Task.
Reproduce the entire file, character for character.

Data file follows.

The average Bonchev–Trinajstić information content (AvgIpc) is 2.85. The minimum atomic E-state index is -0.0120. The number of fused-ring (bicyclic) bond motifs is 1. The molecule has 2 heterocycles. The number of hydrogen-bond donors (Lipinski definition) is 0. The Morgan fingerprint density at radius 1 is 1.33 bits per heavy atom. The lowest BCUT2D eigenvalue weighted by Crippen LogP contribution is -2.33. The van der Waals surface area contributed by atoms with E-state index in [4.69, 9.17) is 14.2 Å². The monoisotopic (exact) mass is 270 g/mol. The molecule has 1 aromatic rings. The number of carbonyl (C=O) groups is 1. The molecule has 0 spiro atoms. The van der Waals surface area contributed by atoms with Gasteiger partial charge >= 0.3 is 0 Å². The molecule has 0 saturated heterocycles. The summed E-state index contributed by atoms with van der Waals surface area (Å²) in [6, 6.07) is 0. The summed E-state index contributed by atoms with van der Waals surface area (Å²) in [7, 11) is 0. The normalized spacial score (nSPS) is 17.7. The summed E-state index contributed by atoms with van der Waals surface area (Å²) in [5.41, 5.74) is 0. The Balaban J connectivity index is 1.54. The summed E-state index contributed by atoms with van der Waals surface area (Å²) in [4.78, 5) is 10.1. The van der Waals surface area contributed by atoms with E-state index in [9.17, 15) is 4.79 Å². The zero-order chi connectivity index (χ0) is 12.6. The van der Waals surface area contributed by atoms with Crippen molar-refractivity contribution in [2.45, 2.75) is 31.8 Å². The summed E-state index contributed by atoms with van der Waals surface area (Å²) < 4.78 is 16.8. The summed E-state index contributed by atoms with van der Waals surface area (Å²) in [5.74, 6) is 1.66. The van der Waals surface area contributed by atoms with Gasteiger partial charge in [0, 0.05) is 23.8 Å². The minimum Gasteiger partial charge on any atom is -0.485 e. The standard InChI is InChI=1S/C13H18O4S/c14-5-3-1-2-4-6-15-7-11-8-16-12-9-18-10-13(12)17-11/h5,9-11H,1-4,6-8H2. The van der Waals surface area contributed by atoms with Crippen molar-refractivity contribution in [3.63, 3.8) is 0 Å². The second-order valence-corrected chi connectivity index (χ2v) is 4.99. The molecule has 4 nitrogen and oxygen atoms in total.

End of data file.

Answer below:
The average Bonchev–Trinajstić information content (AvgIpc) is 2.85. The minimum atomic E-state index is -0.0120. The number of fused-ring (bicyclic) bond motifs is 1. The molecule has 2 heterocycles. The number of hydrogen-bond donors (Lipinski definition) is 0. The Morgan fingerprint density at radius 1 is 1.33 bits per heavy atom. The lowest BCUT2D eigenvalue weighted by Crippen LogP contribution is -2.33. The van der Waals surface area contributed by atoms with E-state index in [4.69, 9.17) is 14.2 Å². The monoisotopic (exact) mass is 270 g/mol. The molecule has 1 aromatic rings. The number of carbonyl (C=O) groups is 1. The molecule has 0 spiro atoms. The van der Waals surface area contributed by atoms with Gasteiger partial charge >= 0.3 is 0 Å². The molecule has 0 saturated heterocycles. The summed E-state index contributed by atoms with van der Waals surface area (Å²) in [6, 6.07) is 0. The summed E-state index contributed by atoms with van der Waals surface area (Å²) in [7, 11) is 0. The normalized spacial score (nSPS) is 17.7. The summed E-state index contributed by atoms with van der Waals surface area (Å²) in [5.41, 5.74) is 0. The Balaban J connectivity index is 1.54. The summed E-state index contributed by atoms with van der Waals surface area (Å²) in [4.78, 5) is 10.1. The van der Waals surface area contributed by atoms with E-state index in [9.17, 15) is 4.79 Å². The zero-order chi connectivity index (χ0) is 12.6. The van der Waals surface area contributed by atoms with Crippen molar-refractivity contribution in [2.45, 2.75) is 31.8 Å². The summed E-state index contributed by atoms with van der Waals surface area (Å²) < 4.78 is 16.8. The summed E-state index contributed by atoms with van der Waals surface area (Å²) in [5.74, 6) is 1.66. The van der Waals surface area contributed by atoms with Gasteiger partial charge in [0, 0.05) is 23.8 Å². The minimum Gasteiger partial charge on any atom is -0.485 e. The standard InChI is InChI=1S/C13H18O4S/c14-5-3-1-2-4-6-15-7-11-8-16-12-9-18-10-13(12)17-11/h5,9-11H,1-4,6-8H2. The van der Waals surface area contributed by atoms with Crippen molar-refractivity contribution in [3.63, 3.8) is 0 Å². The second-order valence-corrected chi connectivity index (χ2v) is 4.99. The molecule has 4 nitrogen and oxygen atoms in total.